From foot deep white blankets to delicate flurries, we know the drill after any snowstorm: spread winter salt to avoid icy mishaps.
It’s a quick fix to keep us safe, but rock salt can leave our trees vulnerable to damage.
Know the signs and treatment of rock salt damage to save your trees from harm.
Salts accumulate in soils and cause damage by making it harder for trees to obtain water while also destroying soil structure which makes it harder for tree roots to grow and breathe.
Tree symptoms from rock salt damage vary based on the type of tree.
For evergreens, needles that turn a pale green or yellow color are a telling sign of damage. For deciduous trees, the symptoms are not so obvious. When snow has piled up near a tree, rock salt can seep into the tree’s roots and result in crusty dry soil, bark discoloration, yellowing leaves, or canopy dieback.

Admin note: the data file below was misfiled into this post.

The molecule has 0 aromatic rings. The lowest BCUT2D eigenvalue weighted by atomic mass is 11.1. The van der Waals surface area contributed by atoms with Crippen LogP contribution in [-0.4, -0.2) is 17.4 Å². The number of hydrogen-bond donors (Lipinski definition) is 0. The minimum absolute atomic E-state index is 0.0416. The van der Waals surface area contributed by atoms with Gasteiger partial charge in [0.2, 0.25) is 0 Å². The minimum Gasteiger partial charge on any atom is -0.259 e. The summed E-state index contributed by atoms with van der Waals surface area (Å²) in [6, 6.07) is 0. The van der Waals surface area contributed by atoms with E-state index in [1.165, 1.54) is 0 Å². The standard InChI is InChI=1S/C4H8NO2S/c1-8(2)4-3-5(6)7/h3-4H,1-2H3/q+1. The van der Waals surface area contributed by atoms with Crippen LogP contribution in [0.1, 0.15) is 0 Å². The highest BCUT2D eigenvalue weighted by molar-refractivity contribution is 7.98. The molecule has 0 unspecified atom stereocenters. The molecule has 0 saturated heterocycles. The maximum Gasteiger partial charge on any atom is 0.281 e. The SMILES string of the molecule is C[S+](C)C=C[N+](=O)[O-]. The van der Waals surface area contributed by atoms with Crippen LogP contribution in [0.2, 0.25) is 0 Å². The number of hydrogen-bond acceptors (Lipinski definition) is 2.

Once any of these symptoms are spotted, restoring tree health requires management from you and your local arborist.
Common salt-tolerant trees include junipers such as Eastern redcedar, Mugo pine, Southern magnolia, longleaf pine, yellow birch, thornless honeylocust, Kentucky coffeetree, black walnut, sweet gum, white spruce, and Colorado blue spruce.
Across all regions, healthy, mature trees and trees with thick bark tend to withstand damage well. Trees that are stressed from storm damage, harmful insects, or disease infestation suffer more damage from rock salt.